• In this test, the emulsion is diluted either with oil or water. If the emulsion is o/w type and it is diluted with water, it will remain stable as water is the dispersion medium. For example, milk which is oil in water emulsion can be diluted with water, but butter which is water in oil emulsion cannot be diluted with water.
  • If emulsion o/w type is diluted with oil, the emulsion will break as oil and water are not miscible with each other.
  • Oil in water emulsion can easily be diluted with an aqueous solvent whereas water in oil emulsion can be diluted with an oily liquid.

Cobalt Chloride Test:

  • When a filter paper soaked in cobalt chloride solution is dipped into an emulsion and dried, it turns from blue to pink, indicating that the emulsion is o/w type.

Fluorescence Test:

  • If an emulsion on exposure to ultra-violet radiations shows continuous fluorescence under a microscope, then it is w/o type and if it shows only spotty fluorescence, then it is o/w type.

Properties of Emulsions:

Precipitation:

  • In many emulsions, the size of the dispersed droplets is larger than the particles found in sols.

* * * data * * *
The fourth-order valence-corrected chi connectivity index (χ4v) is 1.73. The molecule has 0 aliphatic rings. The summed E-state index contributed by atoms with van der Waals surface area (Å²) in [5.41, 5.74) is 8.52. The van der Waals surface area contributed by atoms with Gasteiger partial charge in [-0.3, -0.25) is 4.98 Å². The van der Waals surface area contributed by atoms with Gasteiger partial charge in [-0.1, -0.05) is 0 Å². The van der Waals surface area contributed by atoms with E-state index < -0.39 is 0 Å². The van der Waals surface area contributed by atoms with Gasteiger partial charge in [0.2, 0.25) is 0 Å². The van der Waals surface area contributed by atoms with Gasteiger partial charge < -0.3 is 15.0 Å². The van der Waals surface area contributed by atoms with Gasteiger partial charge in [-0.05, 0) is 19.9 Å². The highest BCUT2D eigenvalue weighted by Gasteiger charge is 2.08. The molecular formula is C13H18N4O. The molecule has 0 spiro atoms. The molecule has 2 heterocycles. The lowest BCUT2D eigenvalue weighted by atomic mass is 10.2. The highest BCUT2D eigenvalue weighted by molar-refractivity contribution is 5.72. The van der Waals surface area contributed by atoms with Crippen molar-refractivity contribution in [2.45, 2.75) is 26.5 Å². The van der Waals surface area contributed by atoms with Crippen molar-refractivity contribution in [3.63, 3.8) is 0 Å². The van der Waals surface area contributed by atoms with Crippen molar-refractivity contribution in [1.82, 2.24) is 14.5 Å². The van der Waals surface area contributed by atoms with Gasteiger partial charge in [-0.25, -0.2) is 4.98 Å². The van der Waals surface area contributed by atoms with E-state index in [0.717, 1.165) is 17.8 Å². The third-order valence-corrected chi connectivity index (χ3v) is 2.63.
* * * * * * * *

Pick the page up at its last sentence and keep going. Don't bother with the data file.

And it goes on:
• These droplets can be precipitated by adding suitable electrolytes.

De-emulsification:

  • Separation of two liquid phases (two distinct layers) from emulsions due to the removal of emulsifier by any means is called as de-emulsification or demulsification.
  • It can be done by heating, freezing, centrifuging or by addition of electrolytes.

Dilution:

  • Emulsions can be diluted with any amount of dispersion medium. But it is to be noted that any increase in the concentration of dispersed phase results in demulsification.

Coalescence:

  • It is the phenomenon of disappearance of the boundary between two particles in contact (as in case of droplets and bubbles). The formation of aggregates may be followed by coalescence.